For the most part, Pilø and his colleagues have traced and dated the trails by finding the objects ancient travelers dropped or threw away. At other sites in the mountains, those objects have included a surprising number of shoes, some dating back 3,000 years to the Bronze Age.
According to Pilø, most of the shoes, including the Roman-era one from Horse Ice Patch, wore out during the trip, and people simply tossed them to the side of the trail and carried on with a fresh pair. In other words, even in a seemingly remote mountain pass that just skirts the edge of a glacier, people have been littering for centuries. But at least here, the old saying holds true: one person’s trash is another person’s archaeological evidence.
“You have this vast wilderness with no traces of humans, but then you realize it’s actually brimming with clues,” Secrets of the Ice co-director Espen Finstad told ScienceNorway. “It gives the landscape an entirely new story, another context than just an item you found in the ice.”
From farm to fjord
From farming settlements in the inland valley of Skjåk, a trail winds its way south and up toward Horse Ice Patch, eventually climbing from the valley floor to a windswept pass 2,000 meters above sea level. The trail forks at the pass; one route leads west through the mountains before descending to Sognefjord on the coast. Along this western route, Pilø and his colleagues found the stone foundation of a shelter that would once have been topped with wooden beams covered in hides to block the wind and snow.
“At the fjord, the travelers from Innlandet would have been able to acquire salt, barley, and dried fish in exchange for outfield products such as reindeer antler and pelts and probably also farm produce such as butter,” explained Pilø.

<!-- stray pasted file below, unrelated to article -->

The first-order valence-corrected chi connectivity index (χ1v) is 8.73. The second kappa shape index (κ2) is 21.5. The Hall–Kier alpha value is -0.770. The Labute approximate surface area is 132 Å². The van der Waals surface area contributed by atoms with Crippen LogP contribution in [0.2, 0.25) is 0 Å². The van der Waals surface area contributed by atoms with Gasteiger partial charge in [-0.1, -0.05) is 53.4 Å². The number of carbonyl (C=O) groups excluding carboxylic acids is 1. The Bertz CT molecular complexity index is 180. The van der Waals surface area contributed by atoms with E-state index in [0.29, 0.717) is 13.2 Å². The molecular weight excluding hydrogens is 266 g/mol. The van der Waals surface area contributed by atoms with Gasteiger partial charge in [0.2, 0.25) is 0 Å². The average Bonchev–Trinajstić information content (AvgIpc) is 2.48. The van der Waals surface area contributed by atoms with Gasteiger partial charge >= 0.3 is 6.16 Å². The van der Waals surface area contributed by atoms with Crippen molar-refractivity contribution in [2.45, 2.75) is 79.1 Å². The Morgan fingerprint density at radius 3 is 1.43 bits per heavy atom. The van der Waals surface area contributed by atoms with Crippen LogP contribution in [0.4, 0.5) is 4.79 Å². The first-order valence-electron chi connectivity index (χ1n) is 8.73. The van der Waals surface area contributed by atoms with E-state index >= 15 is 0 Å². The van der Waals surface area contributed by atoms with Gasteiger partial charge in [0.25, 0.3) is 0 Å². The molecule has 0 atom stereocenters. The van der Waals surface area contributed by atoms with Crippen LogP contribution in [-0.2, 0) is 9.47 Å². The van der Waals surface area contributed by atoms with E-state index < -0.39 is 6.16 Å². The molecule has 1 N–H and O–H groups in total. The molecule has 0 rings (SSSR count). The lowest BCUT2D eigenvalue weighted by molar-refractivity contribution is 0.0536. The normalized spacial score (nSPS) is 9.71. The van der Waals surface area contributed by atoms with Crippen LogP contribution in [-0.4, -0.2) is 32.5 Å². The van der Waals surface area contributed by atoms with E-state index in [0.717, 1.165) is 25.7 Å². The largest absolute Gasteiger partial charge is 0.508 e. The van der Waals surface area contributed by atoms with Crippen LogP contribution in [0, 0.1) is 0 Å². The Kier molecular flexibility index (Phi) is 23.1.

Meanwhile, the second route out of Horse Ice Patch leads east to the site of a 16th-century summer farm called Neto. Along this route, all of the artifacts found so far date to the late Middle Ages or early Renaissance—no earlier. That tells archaeologists that people probably weren’t using the eastern route before the start of Neto Summer Farm. (At the time, most farmers kept a permanent, “main” farm in a place like Skjåk, along with at least one “summer farm” at a higher altitude.)
“The basic idea was to move the farm animals to pastures in the mountains during summer so that the grass on the meadows of the main farm could be harvested and stored for winter fodder,” Pilø told Ars. “It appears that leaf fodder was cut at the summer farms as well—we have found such leaf fodder melting out of the ice both at the Lendbreen Ice Patch and the Horse Ice Patch pass.”
Cold feet? No worries
The Iron Age shoe is a remarkable find, but 2,000 meters above sea level in the cold, rugged landscape of Norway’s mountains, it looks completely out of place.
However, Pilø says we should give ancient people more credit.
“In its current state, with just the rawhide preserved and the hair gone, it certainly looks like something we would not have used during glacier crossings today,” he told Ars. But the rawhide (untanned leather, which is usually stiff and strong) material of the shoe would originally have been covered with animal hair.
Pilø and his colleagues have found much older shoes, dating back 3,300 years, at other sites. These shoes were made with the hair on the outside of the shoe, probably with traction on the snow and ice in mind. To help keep feet warm and dry, the shoe’s former owner probably stuffed the shoe with grass or fabric or wore the shoe over fabric foot wrappings. A 5,300-year-old hunter now known as Ötzi, whose mummified remains were recovered from a glacier in the Italian Alps, wore grass stuffing inside his shoes. And Pilø and his colleagues found several scraps of woven fabric not far from their discarded shoe in Norway.
“Obviously, they cannot compare to modern hiking boots, but they were considered functional enough and used for thousands of years,” Pilø told Ars. And in case you’re wondering, it’s a European men’s size 43, according to Vike, who made a leather replica of the shoe and tried it on. “With wool wrappings/socks, it would probably fit a size 42,” Vike said in a tweet.